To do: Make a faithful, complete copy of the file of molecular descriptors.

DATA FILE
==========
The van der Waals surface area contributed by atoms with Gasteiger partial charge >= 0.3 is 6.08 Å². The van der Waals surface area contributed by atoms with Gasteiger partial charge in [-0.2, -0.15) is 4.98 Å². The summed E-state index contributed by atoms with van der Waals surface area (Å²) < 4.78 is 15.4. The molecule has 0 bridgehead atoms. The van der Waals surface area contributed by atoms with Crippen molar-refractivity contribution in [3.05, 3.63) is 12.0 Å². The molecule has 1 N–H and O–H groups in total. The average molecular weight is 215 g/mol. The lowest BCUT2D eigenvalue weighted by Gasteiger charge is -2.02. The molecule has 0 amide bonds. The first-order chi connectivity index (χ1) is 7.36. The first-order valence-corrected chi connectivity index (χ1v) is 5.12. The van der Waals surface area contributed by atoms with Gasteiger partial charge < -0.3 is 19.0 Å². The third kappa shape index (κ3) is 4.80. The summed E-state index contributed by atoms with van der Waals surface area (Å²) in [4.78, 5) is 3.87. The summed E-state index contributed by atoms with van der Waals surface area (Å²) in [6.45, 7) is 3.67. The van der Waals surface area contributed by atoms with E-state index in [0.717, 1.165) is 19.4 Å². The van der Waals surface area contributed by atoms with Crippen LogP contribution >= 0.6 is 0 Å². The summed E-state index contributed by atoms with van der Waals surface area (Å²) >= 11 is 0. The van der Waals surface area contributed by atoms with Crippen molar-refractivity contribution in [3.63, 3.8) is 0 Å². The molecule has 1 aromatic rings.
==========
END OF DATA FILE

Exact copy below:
The van der Waals surface area contributed by atoms with Gasteiger partial charge >= 0.3 is 6.08 Å². The van der Waals surface area contributed by atoms with Gasteiger partial charge in [-0.2, -0.15) is 4.98 Å². The summed E-state index contributed by atoms with van der Waals surface area (Å²) < 4.78 is 15.4. The molecule has 0 bridgehead atoms. The van der Waals surface area contributed by atoms with Crippen molar-refractivity contribution in [3.05, 3.63) is 12.0 Å². The molecule has 1 N–H and O–H groups in total. The average molecular weight is 215 g/mol. The lowest BCUT2D eigenvalue weighted by Gasteiger charge is -2.02. The molecule has 0 amide bonds. The first-order chi connectivity index (χ1) is 7.36. The first-order valence-corrected chi connectivity index (χ1v) is 5.12. The van der Waals surface area contributed by atoms with Gasteiger partial charge < -0.3 is 19.0 Å². The third kappa shape index (κ3) is 4.80. The summed E-state index contributed by atoms with van der Waals surface area (Å²) in [4.78, 5) is 3.87. The summed E-state index contributed by atoms with van der Waals surface area (Å²) in [6.45, 7) is 3.67. The van der Waals surface area contributed by atoms with E-state index in [0.717, 1.165) is 19.4 Å². The van der Waals surface area contributed by atoms with Crippen LogP contribution >= 0.6 is 0 Å². The summed E-state index contributed by atoms with van der Waals surface area (Å²) >= 11 is 0. The van der Waals surface area contributed by atoms with Crippen molar-refractivity contribution in [3.63, 3.8) is 0 Å². The molecule has 1 aromatic rings.